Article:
Urgent call to prioritise bone health

With the prevalence of osteoporosis on the rise – more than 4.74 million Australians over 50 years of age (approximately two-thirds of those aged 50 plus) are reportedly living with poor bone health – Osteoporosis Australia is calling for Australians to prioritise their bone health.

The organisation says that one way to prioritise bone health is by learning the risk factors for, and how to best prevent, brittle bones and osteoporosis.

As stated on the Osteoporosis Australia website, Australians “can take action to maintain and improve bone health at every stage of life” through adequate calcium intake, maintaining vitamin D levels and by staying active through regular exercise.


Osteoporosis Australia underscore the importance of adequate calcium intake as this mineral is essential for building and maintaining bone health. In fact, they state that “almost 99% of the body’s calcium is found in the bones”.

They recommend that people try to obtain their calcium from food containing calcium such as low-fat dairy (milk, cheese, yoghurt), salmon and sardines, soy-based products fortified with calcium, tofu, broccoli, mustard cabbage, almonds, breakfast cereals that are fortified with calcium, and more.

According to their website, when it’s not possible to obtain enough calcium through diet, they say that a supplement may be required.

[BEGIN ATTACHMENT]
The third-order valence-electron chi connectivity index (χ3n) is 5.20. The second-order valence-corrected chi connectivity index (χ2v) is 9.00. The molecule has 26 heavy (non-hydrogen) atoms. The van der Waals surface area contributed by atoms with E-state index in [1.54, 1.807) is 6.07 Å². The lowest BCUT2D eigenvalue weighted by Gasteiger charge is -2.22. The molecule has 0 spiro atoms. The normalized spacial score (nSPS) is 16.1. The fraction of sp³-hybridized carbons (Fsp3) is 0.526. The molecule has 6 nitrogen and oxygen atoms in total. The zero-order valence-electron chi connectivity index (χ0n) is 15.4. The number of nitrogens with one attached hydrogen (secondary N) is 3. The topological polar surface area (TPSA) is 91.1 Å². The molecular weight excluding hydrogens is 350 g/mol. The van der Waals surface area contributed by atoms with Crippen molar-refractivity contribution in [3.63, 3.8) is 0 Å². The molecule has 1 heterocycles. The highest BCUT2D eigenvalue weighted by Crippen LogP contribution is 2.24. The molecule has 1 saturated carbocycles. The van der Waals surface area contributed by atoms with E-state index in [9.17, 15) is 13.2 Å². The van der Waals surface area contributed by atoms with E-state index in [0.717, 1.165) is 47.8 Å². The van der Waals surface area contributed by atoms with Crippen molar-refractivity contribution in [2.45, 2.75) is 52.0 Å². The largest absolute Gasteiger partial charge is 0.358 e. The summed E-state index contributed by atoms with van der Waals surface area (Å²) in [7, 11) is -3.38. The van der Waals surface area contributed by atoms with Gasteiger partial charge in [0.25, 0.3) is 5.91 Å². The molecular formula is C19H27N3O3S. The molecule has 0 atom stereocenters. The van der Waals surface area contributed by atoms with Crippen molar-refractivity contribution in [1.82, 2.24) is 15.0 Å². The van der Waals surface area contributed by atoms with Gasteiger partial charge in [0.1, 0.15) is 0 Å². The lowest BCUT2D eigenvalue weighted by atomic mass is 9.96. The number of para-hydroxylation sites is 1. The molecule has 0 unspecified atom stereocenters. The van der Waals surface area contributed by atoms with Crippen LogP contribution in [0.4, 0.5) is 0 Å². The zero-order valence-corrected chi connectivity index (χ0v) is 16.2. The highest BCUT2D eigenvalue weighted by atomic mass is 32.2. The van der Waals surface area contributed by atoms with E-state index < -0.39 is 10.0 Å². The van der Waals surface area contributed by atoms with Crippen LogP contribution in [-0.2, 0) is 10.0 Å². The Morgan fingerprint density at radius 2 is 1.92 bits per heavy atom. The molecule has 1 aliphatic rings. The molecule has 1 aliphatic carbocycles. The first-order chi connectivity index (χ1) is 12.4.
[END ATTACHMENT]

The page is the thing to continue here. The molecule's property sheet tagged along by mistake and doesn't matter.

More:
“Osteoporosis Australia recommends doses of 500-600mg per day, supplementation in this range is considered safe and effective,” reads their website.

Vitamin D

Adequate vitamin D levels are important for bone health as, according to Osteoporosis Australia, this vitamin supports growth and maintenance of the skeleton and regulates calcium levels in the blood.

Osteoporosis Australia explain that for most Australians the main source of vitamin D is from safe sun exposure. However, they point out that you don’t need a lot of sunlight to obtain adequate vitamin D: “The amount of sun exposure required to produce adequate levels of vitamin D is relatively low.”

While food doesn’t provide you with a lot of vitamin D, there are some foods that contain small amounts of vitamin D such as oily fish (salmon, tuna, mackerel, herring), liver, egg yolks. Some foods are also fortified with vitamin D.

For those who have low Osteoporosis Australia suggests that a supplement may be required.

“Your doctor will advise you on the appropriate dose for your needs and your pharmacist can also provide general advice on vitamin D supplements,” reads the Osteoporosis Australia website.


Regular, consistent exercise is important for bone health, in particular weight bearing exercise and progressive resistance training.

Osteoporosis Australia states: “The ability of an exercise to build bone (osteogenic capacity) depends on the specific way that stress is applied to the bone during the exercise.”

They recommend:

  • Exercising at least three times per week.
  • Progressing exercise over time.
  • Mixing exercise up – variety is key.
  • Performing HIIT-style exercise – exercising in short, intensive bursts.

Early diagnosis

Osteoporosis Australia also states that early diagnosis of osteoporosis is vital to reducing fracture rates, and their subsequent impacts and costs.

For those worried about their bone health, speak with your healthcare professional.

To learn more about osteoporosis prevention and management, visit: osteoporosis.org.au/